Moody's Investor Service cut General Electric Co's top-tier credit rating by two notches -- deeper than rival Standard & Poor's downgrade -- and said its outlook on the biggest U.S. conglomerate is now stable.

That new outlook -- which means no additional cuts are likely in the next 12 to 18 months -- helped shares of the world's biggest maker of jet engines and electricity-producing turbines rise 9 percent on Monday.

The move lifted one of the big worries facing GE investors, who have already digested a 68 percent dividend reduction and the S&P downgrade 11 days ago. A deeper cut could have put GE on the hook for billions of dollars in collateral calls.

Moody's now rates GE and its GE Capital finance unit Aa2, down from the former Aaa. Its short-term rating on the company is unchanged at its top level of P-1.

GE Capital remains the company's biggest vulnerability, Moody's said, but added that it expects GE's industrial businesses, which also make railroad locomotives and medical-imaging devices, to earn enough money to keep the company on a sound financial footing.

The stable outlook is the important thing from my perspective, said Peter Sorrentino, senior vice president and portfolio manager at Huntington Asset Advisors in Cincinnati, which owns GE shares. It's just one more step in dispelling the nuclear winter fears that were surrounding GE.

Fairfield, Connecticut-based GE's stock has been pounded down about 75 percent over the past year, losing about $300 million in market capitalization. That is a deeper drop than the Dow Jones industrial average <.DJI>'s 41 percent fall.

Much of that selling was prompted by fears about how well GE Capital can weather the current recession, which is making it harder for consumers and businesses to repay their debts.


The cut could make it more expensive for GE and its GE Capital finance arm to borrow money -- a key concern as that could in turn make it less profitable for GE Capital to lend out money. The company ended 2008 with $523.76 billion in outstanding short- and long-term debt, making it one of the largest corporate issuers.

But for some time GE's corporate bonds have been trading at a much higher yield than is typical of a triple-A company.

GE's primary credit risks are centered on its position as a major financial institution through GECC, Moody's said in a statement. The rating downgrade reflects Moody's opinion that the risk profile of GECC has increased and is now reflective of credits rated in the mid-'A' category (formerly high 'A') without considering support from GE.

Company officials spent more than six hours on Thursday walking investors through the GE Capital portfolio, saying they have been far more conservative in their investments and lending than many of the biggest U.S. banks.

They noted that the unit's profit may be closer to a range of $2 billion to $2.5 billion than to the $5 billion it had forecast in December. Even under an adverse economic outlook sketched out by the Federal Reserve, GE officials expect the finance arm to have a break-even year.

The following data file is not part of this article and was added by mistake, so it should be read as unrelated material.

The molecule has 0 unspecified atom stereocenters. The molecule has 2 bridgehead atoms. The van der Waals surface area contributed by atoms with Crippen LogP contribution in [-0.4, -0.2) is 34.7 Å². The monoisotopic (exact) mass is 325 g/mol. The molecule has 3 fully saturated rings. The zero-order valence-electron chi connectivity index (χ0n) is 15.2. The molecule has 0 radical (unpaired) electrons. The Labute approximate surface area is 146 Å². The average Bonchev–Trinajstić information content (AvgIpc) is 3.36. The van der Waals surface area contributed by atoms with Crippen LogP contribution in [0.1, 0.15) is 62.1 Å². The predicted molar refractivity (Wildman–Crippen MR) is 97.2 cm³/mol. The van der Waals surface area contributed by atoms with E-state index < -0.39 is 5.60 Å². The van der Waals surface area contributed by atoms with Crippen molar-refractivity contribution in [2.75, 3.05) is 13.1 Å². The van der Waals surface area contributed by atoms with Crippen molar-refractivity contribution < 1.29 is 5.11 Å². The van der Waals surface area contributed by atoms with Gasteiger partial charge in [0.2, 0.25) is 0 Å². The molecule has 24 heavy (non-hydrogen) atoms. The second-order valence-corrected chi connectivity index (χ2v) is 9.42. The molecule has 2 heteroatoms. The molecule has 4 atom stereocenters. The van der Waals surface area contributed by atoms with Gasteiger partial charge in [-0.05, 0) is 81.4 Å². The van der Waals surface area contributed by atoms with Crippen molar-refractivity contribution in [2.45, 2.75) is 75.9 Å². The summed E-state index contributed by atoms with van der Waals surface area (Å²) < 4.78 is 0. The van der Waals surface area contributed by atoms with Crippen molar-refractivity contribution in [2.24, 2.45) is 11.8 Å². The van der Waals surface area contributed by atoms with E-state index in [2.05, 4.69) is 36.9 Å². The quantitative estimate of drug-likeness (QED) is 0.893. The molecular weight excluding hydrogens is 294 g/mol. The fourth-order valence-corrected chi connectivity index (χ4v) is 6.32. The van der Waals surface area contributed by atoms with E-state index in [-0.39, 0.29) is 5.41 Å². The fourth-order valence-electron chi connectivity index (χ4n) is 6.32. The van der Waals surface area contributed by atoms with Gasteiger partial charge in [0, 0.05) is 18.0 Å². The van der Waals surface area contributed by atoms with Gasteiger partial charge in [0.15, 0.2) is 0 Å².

While no one likes a downgrade, Moody's, like S&P, confirmed the fundamental soundness of GE Capital, said Jeff Immelt, chief executive of the world's largest maker of jet engines and electricity-producing turbines.

Immelt wants GE Capital to account for 30 percent of GE's total profit, down from roughly 50 percent in 2007, before the financial crisis.

Now it's a question of the program they have and whether the environment allows it, said Peter Klein, senior portfolio manager at Fifth Third Asset Management in Cleveland, Ohio, which owns GE shares. It's a question of whether what they've got works and are there any more surprises?


GE's former triple-A rating, which S&P first applied to the company in 1956, had been up in the air since December, when S&P lowered its outlook on the company. S&P on March 12 cut its rating on GE to AA-plus and adopted a stable outlook.

The company can continue to issue triple-A rated debt through the U.S. government's Temporary Liquidity Guarantee Program. GE is authorized to issue up to $126 billion in bonds under that program.

It also has access to $96 billion in funding through the Federal Reserve's Commercial Paper Funding Facility.

Triple-A corporate credit ratings have gotten far less common over the past few decades.

S&P in the 1980s applied its top rating to about 32 nonfinancial U.S. companies. Only four nonfinancial companies still get top marks from both agencies. They are Johnson & Johnson , Exxon Mobil Corp , Microsoft Corp and Automatic Data Processing Inc .

GE shares rose 87 cents to $10.41 on the New York Stock Exchange late Monday afternoon.

The cost to insure GE debt with credit-default swaps rose on the news. GE's credit default swap costs rose to around 8 percent upfront, or $800,000 to insure $10 million in debt for five years, plus $500,000 in annual payments, from 7.5 percent earlier on Monday, said a trader.

The swaps had closed at around 10 percent on Friday.

(Reporting by Scott Malone; Additional reporting by Karen Brettell in New York; Editing by Tim Dobbyn, Dave Zimmerman, Richard Chang)